Mel@thedailyprophecy

  3. Amy

    I checked out your spoilers which I almost never do, but I’m so glad I did. I don’t think that I would like this book with some of the stuff you mentioned. Thanks for the honest review!!

  4. Aww … that’s too bad this one was terrible for you! I admit, I was definitely intrigued by the title and the premise … it *sounds* like a really good book. BUT I don’t think I’ll be giving it a go. It just doesn’t sound like something I would agree with!

    Great review, Kara!

  5. Nooo! I was so looking forward to this one šŸ™ I loved Water for Elephants and adored The Night Circus (but I can see why the slow pacing bothered you). What a bummer.

  6. DARN IT. Seriously? I was waiting for someone I followed to post a review, and this just sounds like I’m going to hate it. I’m so annoyed, because, like you, I LOVED this concept, but you’re picking up on things that really irritate me – flat writing, flat characters, and has no point.

    But then, I thought that about the Delirium series and no one else agreed with me, so…

    Anyway, thanks for the review – I probably won’t pick this up now, and I appreciate your honesty!

  7. Ergh, I really have problems with cheating in books. Even if it isn’t rewarded and made to look like the right thing, I have issues. But when it IS made to look okay, it’s way WAY worse. Gross. I’m not going to read this just for that alone, so thanks for letting me know, Kara.

    (Thankfully, my home Internet isn’t worried about your slot machines.)

    • I wouldn’t say it was made to look okay (she felt remorse but decided not to apologize), but I don’t feel that the cheater should get the guy in the end. THAT bothers me.

      LOL! Yes. Because we all know this website is just a front for online gambling.

  8. Ouch, this is one I’ll be avoiding for sure. I was never keen on reading it and the synopsis never drew me in, but this review has solidified it for sure. I hate characters who are flat – I can’t STAND it – so thanks for the heads-up. Wonderfully detailed review, Kara!(:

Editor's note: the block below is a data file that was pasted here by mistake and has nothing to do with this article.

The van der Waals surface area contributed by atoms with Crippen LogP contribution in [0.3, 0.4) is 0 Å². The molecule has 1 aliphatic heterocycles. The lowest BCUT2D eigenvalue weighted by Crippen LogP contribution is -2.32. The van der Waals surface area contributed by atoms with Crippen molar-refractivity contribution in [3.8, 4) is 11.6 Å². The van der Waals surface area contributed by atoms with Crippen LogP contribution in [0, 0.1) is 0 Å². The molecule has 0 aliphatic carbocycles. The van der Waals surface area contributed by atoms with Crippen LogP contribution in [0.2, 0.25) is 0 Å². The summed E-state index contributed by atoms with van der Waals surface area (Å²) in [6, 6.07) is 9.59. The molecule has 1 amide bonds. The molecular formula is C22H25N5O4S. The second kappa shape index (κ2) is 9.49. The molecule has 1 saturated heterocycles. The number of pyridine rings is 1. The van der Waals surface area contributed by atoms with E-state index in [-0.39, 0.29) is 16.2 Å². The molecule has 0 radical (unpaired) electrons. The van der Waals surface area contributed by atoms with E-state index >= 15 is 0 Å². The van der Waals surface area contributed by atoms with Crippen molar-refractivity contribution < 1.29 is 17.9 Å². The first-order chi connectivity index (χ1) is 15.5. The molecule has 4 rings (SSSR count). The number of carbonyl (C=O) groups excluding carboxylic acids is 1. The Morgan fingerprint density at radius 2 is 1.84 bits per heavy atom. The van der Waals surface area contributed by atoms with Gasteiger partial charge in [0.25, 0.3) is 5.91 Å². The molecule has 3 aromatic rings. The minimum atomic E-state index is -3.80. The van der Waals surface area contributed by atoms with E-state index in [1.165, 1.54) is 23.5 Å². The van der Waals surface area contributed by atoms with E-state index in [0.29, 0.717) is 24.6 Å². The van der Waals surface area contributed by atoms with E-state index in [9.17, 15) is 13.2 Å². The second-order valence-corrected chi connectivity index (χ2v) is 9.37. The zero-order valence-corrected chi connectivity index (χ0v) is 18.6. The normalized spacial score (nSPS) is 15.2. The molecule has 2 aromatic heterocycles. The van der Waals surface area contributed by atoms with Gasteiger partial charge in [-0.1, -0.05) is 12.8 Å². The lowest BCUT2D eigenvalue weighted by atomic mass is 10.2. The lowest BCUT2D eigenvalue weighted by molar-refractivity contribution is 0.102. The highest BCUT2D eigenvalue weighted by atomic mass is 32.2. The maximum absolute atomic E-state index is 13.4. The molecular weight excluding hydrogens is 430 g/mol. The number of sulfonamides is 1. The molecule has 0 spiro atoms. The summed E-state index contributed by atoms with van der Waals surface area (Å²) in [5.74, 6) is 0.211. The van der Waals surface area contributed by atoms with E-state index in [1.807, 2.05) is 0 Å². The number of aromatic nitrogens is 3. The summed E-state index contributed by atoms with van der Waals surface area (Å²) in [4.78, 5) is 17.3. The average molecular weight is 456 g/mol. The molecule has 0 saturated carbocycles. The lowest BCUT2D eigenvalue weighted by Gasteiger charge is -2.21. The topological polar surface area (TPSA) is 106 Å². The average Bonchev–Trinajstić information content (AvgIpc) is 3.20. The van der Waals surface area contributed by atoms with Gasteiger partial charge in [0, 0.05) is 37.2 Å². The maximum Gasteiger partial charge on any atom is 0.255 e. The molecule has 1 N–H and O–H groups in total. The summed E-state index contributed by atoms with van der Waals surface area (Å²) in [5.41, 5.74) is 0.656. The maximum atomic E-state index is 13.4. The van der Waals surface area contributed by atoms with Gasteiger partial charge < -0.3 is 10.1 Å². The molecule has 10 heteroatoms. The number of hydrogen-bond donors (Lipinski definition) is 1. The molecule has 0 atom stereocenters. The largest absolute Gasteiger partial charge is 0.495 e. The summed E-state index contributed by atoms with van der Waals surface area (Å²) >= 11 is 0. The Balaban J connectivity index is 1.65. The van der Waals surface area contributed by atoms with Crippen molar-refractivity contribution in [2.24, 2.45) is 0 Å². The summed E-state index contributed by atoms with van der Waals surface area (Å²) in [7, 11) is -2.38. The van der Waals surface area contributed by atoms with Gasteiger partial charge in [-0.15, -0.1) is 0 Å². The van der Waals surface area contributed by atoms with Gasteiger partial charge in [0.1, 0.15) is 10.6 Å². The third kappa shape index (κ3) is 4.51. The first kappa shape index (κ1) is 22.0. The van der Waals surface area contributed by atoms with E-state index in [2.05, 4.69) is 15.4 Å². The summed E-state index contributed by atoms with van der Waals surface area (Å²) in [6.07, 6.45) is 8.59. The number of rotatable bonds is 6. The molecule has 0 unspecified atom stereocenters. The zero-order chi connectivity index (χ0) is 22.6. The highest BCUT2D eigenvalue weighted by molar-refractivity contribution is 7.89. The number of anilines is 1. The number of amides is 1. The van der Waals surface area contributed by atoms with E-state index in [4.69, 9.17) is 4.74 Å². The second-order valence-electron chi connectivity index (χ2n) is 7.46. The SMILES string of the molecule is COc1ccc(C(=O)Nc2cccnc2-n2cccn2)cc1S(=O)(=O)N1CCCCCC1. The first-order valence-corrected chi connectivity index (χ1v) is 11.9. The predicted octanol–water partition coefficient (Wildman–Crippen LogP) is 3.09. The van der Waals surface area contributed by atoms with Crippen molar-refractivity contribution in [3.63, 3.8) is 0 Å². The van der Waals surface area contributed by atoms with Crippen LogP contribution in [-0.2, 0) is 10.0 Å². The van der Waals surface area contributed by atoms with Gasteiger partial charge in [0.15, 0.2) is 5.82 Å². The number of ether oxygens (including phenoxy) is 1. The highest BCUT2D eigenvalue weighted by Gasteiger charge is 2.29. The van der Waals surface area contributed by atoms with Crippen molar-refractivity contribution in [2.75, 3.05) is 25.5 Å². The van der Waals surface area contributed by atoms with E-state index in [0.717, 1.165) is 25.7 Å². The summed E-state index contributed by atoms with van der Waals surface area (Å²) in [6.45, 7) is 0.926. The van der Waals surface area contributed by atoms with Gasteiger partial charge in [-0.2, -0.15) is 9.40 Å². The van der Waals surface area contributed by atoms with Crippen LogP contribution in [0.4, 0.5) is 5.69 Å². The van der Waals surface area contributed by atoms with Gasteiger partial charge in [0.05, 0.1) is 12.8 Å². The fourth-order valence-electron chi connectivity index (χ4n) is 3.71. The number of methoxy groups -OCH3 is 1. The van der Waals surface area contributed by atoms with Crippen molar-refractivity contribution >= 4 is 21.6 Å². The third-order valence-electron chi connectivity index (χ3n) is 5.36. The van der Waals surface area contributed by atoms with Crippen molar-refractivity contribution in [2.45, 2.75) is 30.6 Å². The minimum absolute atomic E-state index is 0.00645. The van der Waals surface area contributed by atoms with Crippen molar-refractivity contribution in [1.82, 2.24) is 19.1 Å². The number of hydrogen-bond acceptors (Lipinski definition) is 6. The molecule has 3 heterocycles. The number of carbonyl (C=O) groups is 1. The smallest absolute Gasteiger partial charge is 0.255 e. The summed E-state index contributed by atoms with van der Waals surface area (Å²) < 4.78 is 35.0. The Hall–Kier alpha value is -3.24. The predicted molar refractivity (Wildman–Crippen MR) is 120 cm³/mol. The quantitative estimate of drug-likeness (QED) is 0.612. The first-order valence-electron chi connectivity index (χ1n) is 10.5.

9. I’ve seen a few more reviews of this one, and they are some good and some bad. Mixed-review books ALWAYS make me want to pick them up to decide for myself. However if I DO read it and the characters strike me as flat as they did for you, Kara, I’m gonna be mad. I HATE flat characters, because how lazy is that?! UGH. /rant. Anyway, so sorry you didn’t enjoy this one, love.

  10. Ew – thank you for the elucidating review! I can’t stand cheating characters either. I remember reading SOMETHING BORROWED by Emily Giffin and it did the SAME thing – the heroine sleeps with her best friend’s boyfriend and it’s all okay because the BFF is a terrible person – not the heroine, for being dishonest, nor the “hero,” for being a weak-ass dink who refused to break it off with the BFF until the VERY END.

  11. Ugh, I am so sorry this one sucked the big one for you! I was really excited to read this one – even though it’s not my usual read, and I’d seen a few good reviews but from what you mention in your review I might be holding off on this one indefinitely. I really can’t stand cheaters – it’s something I can not get past. Period. So yeah, thanks for the honesty in your review. I’ll focus my attention on other books!